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Four Methods of Solving Classic Chicken and Egg Problems

Date: 02/24/2009 at 18:41:05
From: Mikayla
Subject: Solve the word problem.

If 6 cats can kill 6 rats in 6 minutes, how many cats will it take to
kill 100 rats in 50 minutes?  I think the answer is 50 cats but I 
really can't tell.  I just don't understand how to solve it.



Date: 02/24/2009 at 20:09:53
From: Doctor Greenie
Subject: Re: Solve the word problem.

Hi, Mikayla --

A more common problem of this type involves chickens laying eggs 
instead of cats killing rats.  But the idea of the problem is the 
same.  You can find links to several pages in the Dr. Math archives 
where this type of problem is discussed by searching the archives 
using the keywords "chicken egg".

Following is my quick summary of some possible approaches to the 
problem.

(1) Start with the given information and vary two of the three 
numbers at a time, keeping the third one unchanged.  For example, 
twice as many rats and the same amount of time required twice as many 
cats; or twice as many cats and the same number of rats requires half 
as much time.

The following table shows one of many different paths to the answer 
to your problem using this method:

  cats   rats   minutes
  ---------------------
    6      6      6   [given]
    6      1      1   [same number of cats; 1/6 as much time
                         means 1/6 as many rats]
    6    100    100   [same number of cats; 100 times as many rats
                         (to give us the number of rats we want)
                         means 100 times as many minutes]
   12    100     50   [same number of rats; half as many minutes
                         (to give us the number of minutes we want)
                         means twice as many cats]

It takes 12 cats to kill 100 rats in 50 minutes.

(2) Here is a variation of the above method, getting directly to the 
answer by using ratios.

  It takes 6 cats to kill 6 rats in 6 minutes.

  We want to kill 100 rats instead of 6; that will require
  (100/6) times as many cats.

  We have 50 minutes instead of 6; that will require (6/50)
  times as many cats.

  So the number of cats we need is

    (6)(100/6)(6/50) = 12

(3) Another approach is to find the number of "cat-minutes" it takes 
to kill each rat.  6 cats take 6 minutes to kill 6 rats, so the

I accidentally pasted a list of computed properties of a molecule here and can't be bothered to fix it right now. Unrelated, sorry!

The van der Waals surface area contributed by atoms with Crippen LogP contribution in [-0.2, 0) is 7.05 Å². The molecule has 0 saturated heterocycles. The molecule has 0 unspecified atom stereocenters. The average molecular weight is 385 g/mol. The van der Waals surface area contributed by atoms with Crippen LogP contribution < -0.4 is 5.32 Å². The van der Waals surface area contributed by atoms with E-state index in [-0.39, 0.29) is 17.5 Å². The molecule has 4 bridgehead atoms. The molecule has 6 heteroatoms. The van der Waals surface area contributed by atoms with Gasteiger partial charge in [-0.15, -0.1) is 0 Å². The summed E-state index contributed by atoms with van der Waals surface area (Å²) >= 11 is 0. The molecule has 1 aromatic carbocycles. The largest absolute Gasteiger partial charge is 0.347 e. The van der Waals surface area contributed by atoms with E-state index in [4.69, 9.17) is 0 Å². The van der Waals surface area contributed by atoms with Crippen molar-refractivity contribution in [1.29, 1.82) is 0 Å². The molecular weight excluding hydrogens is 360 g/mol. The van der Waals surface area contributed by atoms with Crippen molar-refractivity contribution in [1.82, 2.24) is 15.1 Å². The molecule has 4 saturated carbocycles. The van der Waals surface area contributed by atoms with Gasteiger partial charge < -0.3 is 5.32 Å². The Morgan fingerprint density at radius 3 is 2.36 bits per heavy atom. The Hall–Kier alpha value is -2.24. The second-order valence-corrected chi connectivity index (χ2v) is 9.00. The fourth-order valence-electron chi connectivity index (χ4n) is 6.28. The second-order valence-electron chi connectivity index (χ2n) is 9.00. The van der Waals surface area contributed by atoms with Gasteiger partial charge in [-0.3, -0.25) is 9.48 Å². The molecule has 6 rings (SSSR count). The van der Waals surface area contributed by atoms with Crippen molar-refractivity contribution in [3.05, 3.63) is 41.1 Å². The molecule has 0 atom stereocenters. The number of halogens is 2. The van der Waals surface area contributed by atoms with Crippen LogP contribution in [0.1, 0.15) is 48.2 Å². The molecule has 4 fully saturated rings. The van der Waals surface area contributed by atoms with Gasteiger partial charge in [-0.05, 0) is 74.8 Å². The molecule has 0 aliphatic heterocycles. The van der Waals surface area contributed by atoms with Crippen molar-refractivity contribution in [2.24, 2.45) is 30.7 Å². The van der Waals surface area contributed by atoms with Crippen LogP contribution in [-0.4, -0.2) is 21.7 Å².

number of cat-minutes it takes to kill a rat is

  (6)(6) cat-minutes
  ------------------ = "6 cat-minutes per rat"
    (6)  rats

We are supposed to find the number of cats it takes to kill 100 rats 
in 50 minutes.  100 rats, at 6 cat-minutes per rat, means 600 cat-
minutes.  If we have 50 minutes, then the number of cats we need is

  600/50 = 12

(4) A formal mathematical approach that is very much like the 
preceding method uses direct variation (actually, if you have 
studied this topic, "joint" variation).  The idea is that the number 
of rats killed increases with either increased numbers of cats or 
increased numbers of minutes.  So we can write a joint variation 
equation

  r = kcm

where r is the number of rats, k is a constant of variation to be 
determined (it is related to the "6 cat-minutes per rat from the 
previous method), c is the number of cats, and m is the number of 
minutes.

We can use the given information to find the value of our constant 
of variation.  r=6 when c=6 and m=6; so

  6 = k(6)(6)  -->  k = 1/6

Now we use this constant of variation and the new numbers of rats 
(100) and minutes (50) in our equation to find the new number of 
cats required:

  r = kcm
  100 = (1/6)(c)(50)   -->  c = 12

Try understanding each of the above methods and pick the one that you 
find easiest to understand and use.

- Doctor Greenie, The Math Forum
  http://mathforum.org/dr.math/ 
Associated Topics:
Middle School Algebra
Middle School Ratio and Proportion
Middle School Word Problems

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